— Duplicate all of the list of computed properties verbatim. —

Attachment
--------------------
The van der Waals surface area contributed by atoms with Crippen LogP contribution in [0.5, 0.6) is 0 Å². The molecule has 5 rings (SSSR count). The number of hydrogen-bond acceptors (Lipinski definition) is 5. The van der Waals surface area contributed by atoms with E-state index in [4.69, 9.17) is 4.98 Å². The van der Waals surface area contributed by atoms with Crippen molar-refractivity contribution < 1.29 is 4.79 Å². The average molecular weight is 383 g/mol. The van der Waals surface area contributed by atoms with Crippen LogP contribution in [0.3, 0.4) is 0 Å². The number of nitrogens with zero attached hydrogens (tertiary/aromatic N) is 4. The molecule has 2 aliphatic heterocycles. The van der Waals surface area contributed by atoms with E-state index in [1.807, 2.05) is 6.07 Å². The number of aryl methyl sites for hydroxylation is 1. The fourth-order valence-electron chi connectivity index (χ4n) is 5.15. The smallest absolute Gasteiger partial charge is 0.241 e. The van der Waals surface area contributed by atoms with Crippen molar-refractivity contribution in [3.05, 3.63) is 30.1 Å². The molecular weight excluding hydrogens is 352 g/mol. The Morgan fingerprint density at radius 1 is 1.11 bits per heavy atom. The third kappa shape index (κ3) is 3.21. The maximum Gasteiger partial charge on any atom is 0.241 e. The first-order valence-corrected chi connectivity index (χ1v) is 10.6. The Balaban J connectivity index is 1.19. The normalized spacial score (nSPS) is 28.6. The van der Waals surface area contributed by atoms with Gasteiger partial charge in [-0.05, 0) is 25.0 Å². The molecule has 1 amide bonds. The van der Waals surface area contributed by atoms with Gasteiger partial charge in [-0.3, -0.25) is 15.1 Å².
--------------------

The van der Waals surface area contributed by atoms with Crippen LogP contribution in [0.5, 0.6) is 0 Å². The molecule has 5 rings (SSSR count). The number of hydrogen-bond acceptors (Lipinski definition) is 5. The van der Waals surface area contributed by atoms with E-state index in [4.69, 9.17) is 4.98 Å². The van der Waals surface area contributed by atoms with Crippen molar-refractivity contribution < 1.29 is 4.79 Å². The average molecular weight is 383 g/mol. The van der Waals surface area contributed by atoms with Crippen LogP contribution in [0.3, 0.4) is 0 Å². The number of nitrogens with zero attached hydrogens (tertiary/aromatic N) is 4. The molecule has 2 aliphatic heterocycles. The van der Waals surface area contributed by atoms with E-state index in [1.807, 2.05) is 6.07 Å². The number of aryl methyl sites for hydroxylation is 1. The fourth-order valence-electron chi connectivity index (χ4n) is 5.15. The smallest absolute Gasteiger partial charge is 0.241 e. The van der Waals surface area contributed by atoms with Crippen molar-refractivity contribution in [3.05, 3.63) is 30.1 Å². The molecular weight excluding hydrogens is 352 g/mol. The Morgan fingerprint density at radius 1 is 1.11 bits per heavy atom. The third kappa shape index (κ3) is 3.21. The maximum Gasteiger partial charge on any atom is 0.241 e. The first-order valence-corrected chi connectivity index (χ1v) is 10.6. The Balaban J connectivity index is 1.19. The normalized spacial score (nSPS) is 28.6. The van der Waals surface area contributed by atoms with Gasteiger partial charge in [-0.05, 0) is 25.0 Å². The molecule has 1 amide bonds. The van der Waals surface area contributed by atoms with Gasteiger partial charge in [-0.3, -0.25) is 15.1 Å².